I do not see the contest that way. I see the Gujarat elections as a resistance from people from poor and middle class backgrounds who want the government out. And all of us have joined that struggle, keeping aside whatever differences we may have.
So you think people will vote according to their class preferences and not caste preferences?
Yes. Class politics is at play. But I also want to add that it is not a ‘rich versus poor’ fight. But the rich, who may not need to work full-time, is silent, and the poor are fighting for their rights. They have started their fight against the corrupt leaders of the state.
Final question, how is the Congress planning to take on the formidable organisational structure of the BJP on the ground? I am talking about polling booth-level management. What is your estimate of the Congress’s figure after polling?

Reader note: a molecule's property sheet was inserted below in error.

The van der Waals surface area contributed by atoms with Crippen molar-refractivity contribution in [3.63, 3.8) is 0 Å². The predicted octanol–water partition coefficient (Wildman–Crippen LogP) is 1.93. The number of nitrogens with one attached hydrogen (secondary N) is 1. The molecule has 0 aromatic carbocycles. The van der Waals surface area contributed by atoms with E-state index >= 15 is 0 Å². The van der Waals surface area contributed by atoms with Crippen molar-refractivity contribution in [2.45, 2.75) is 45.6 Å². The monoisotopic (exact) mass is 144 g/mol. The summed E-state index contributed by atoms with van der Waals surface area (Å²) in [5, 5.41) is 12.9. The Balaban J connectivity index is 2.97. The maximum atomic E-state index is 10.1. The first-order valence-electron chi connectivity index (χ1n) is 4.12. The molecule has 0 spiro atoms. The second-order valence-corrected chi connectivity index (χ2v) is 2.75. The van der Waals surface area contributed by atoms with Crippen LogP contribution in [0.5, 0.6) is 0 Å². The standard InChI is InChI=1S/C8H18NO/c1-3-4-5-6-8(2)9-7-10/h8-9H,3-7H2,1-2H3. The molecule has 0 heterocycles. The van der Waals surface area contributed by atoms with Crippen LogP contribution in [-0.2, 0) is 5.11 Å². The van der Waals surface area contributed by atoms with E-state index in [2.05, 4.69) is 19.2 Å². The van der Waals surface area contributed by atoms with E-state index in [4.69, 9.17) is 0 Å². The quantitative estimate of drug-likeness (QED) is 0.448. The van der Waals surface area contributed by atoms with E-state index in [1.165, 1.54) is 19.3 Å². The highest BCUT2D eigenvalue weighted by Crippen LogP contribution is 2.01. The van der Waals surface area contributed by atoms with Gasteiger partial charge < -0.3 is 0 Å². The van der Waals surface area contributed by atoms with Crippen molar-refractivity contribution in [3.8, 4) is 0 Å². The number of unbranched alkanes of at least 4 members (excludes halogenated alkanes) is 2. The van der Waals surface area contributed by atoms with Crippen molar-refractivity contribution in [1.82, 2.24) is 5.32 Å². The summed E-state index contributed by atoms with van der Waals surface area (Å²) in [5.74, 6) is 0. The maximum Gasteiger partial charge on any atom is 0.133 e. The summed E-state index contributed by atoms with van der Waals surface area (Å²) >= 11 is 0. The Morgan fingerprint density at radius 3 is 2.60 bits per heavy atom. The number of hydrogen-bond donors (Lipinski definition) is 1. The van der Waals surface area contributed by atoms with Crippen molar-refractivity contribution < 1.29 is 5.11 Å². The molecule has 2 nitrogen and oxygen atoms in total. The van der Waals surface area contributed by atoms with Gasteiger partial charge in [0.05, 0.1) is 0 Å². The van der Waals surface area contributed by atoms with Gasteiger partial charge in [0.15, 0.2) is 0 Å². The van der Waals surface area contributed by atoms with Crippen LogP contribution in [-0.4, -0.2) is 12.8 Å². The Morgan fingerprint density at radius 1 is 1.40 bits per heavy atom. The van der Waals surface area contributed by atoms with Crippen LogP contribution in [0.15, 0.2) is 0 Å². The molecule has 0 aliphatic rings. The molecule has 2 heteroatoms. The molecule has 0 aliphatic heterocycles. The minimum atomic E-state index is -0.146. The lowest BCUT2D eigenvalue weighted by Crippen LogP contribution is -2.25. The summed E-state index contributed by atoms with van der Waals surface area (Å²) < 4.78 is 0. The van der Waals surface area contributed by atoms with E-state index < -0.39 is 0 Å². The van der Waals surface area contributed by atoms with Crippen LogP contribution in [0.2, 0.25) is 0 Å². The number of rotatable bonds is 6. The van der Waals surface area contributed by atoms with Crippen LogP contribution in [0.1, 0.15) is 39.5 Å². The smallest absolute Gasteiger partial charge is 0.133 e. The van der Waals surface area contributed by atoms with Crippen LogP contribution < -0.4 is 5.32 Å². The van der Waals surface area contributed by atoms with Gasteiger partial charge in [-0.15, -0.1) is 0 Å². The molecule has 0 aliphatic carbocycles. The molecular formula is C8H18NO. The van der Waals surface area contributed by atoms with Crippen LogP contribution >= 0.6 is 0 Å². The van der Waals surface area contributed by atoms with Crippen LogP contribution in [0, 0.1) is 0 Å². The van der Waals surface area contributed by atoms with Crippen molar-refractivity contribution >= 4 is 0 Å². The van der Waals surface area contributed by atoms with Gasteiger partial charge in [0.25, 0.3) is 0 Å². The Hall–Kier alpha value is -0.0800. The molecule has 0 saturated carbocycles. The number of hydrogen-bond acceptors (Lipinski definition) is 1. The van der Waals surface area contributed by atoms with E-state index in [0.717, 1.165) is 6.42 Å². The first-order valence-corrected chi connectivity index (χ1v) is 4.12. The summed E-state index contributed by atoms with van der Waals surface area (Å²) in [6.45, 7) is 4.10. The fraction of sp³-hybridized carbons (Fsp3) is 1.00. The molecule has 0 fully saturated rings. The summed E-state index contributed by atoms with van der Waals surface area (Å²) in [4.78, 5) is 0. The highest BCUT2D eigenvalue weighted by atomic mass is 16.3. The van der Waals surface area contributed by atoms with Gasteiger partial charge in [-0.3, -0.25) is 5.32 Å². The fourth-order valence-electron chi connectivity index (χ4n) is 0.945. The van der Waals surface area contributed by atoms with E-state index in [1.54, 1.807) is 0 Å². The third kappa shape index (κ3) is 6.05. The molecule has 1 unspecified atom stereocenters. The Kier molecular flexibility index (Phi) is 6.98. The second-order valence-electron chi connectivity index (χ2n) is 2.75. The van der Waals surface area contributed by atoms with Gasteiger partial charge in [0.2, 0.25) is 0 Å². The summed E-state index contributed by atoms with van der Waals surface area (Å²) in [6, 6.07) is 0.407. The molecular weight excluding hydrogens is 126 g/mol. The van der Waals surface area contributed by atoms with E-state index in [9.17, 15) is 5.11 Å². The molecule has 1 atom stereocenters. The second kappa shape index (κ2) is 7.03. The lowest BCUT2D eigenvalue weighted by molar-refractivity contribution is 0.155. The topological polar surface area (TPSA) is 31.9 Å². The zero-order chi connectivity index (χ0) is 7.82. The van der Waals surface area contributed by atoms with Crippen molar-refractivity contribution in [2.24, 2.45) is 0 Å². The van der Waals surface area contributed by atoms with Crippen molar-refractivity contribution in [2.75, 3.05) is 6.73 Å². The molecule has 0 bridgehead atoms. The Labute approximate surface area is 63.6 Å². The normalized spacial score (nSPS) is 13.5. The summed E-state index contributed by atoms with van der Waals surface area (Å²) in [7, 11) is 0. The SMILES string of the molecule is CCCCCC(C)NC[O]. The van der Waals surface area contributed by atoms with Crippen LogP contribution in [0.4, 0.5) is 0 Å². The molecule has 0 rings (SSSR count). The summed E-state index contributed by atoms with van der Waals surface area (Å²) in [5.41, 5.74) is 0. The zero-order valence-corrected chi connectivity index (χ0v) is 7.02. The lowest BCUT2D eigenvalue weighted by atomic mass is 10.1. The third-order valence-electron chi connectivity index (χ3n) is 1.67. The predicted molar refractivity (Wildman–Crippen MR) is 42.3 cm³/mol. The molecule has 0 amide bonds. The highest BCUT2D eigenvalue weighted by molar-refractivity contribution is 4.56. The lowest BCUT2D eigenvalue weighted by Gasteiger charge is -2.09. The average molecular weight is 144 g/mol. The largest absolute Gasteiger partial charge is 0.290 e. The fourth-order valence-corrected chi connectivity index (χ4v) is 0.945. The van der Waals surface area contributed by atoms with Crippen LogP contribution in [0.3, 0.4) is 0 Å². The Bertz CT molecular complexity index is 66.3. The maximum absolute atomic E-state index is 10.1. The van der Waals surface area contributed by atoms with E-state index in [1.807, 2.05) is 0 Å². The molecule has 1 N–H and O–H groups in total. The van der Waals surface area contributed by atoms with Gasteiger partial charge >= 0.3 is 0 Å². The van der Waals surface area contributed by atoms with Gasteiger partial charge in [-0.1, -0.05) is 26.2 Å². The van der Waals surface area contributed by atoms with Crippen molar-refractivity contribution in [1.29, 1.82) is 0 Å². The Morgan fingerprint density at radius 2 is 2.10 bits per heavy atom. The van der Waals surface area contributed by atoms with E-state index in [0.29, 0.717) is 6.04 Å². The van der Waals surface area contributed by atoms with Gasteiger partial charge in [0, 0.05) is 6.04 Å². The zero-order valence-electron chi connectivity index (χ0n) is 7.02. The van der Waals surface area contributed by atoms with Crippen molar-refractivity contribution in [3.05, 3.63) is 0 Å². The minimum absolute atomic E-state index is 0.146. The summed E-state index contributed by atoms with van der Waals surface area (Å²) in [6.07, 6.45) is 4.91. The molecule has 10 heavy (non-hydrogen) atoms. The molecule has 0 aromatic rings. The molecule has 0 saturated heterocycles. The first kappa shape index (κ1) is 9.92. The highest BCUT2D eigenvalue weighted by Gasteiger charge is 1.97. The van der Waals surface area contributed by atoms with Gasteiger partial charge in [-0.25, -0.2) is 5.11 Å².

I believe that the Congress will win more than 125 seats and form the government. I have readied booth-level teams of around 100 people comprising children, women, elderly and young men in 108 seats. In all the 108 seats together, there will be around 15,000-20,000 volunteers who will look after the booths. I could do this because I was already active in a cadre-based organisation. This is only my effort. The Congress party has similar teams in all the 182 seats. Together, we will keep the ante up.
One thing I can say very confidently is that this time, BJP leaders will not be able to threaten people to vote for their party. But I have a fear that they may wangle the EVM machines.
But for that we are thinking of making teams of people who accompany the EVM machines to the counting station and remain there until counting is done. This will be our effort. But I request the Election Commission to take into account this concern and ensure maximum transparency.